Supreme Court Decides Debate on Cell Phones and Privacy - myfoxcarolinas.com

Supreme Court Decides Debate on Cell Phones and Privacy

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The Supreme Court handed down a monumental ruling today.

Up for discussion: Can police search your phone?

In a unanimous decision, 9-0, The Court said it's very simple; you need a warrant.

The case stemmed from two other cases involving police searching a suspect's phone.

In those cases, the suspects were sentenced in part due to information found on their phones.

Now the Supreme Court says just because you have your phone on you doesn't mean police can search it.

In the past, there were two reasons to search a person immediately, protecting the officer's safety and preserving evidence.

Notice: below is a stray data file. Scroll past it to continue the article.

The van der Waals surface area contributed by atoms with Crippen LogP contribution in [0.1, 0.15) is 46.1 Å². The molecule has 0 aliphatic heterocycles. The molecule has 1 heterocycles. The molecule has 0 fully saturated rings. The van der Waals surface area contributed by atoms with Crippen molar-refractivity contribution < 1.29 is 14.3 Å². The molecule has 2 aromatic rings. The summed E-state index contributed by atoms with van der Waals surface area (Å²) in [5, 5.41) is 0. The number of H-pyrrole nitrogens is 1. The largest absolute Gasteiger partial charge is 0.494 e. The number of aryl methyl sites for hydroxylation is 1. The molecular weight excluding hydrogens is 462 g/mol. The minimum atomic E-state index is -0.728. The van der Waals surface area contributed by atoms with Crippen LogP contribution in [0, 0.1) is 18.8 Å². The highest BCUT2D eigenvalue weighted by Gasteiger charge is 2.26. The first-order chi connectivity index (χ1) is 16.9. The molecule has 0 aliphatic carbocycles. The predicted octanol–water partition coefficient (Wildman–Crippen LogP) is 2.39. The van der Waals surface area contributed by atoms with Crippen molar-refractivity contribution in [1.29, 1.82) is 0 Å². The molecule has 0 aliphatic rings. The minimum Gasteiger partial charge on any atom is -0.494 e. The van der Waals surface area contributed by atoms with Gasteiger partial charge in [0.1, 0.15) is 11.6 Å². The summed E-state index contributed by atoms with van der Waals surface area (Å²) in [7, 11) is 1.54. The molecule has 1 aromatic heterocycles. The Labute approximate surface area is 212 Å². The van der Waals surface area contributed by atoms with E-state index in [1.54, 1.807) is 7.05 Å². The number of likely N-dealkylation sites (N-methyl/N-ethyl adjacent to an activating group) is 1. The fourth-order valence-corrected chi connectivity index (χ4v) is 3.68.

But technology has thrown a wrench in to ease of following the law.

"The Court was presented with the question of what do we do with this brand new technology that's very different from hiding a razor that court hurt a police officer," said lawyer Victoria Liccionne.

This will add an extra step for officers pulling over drivers who are texting. If the person doesn't want to hand over their phone to confirm texting and driving, the officer must obtain a warrrant.

If a situation has the potential to be dangerous, the law says officers are able to search the phone without a warrant.

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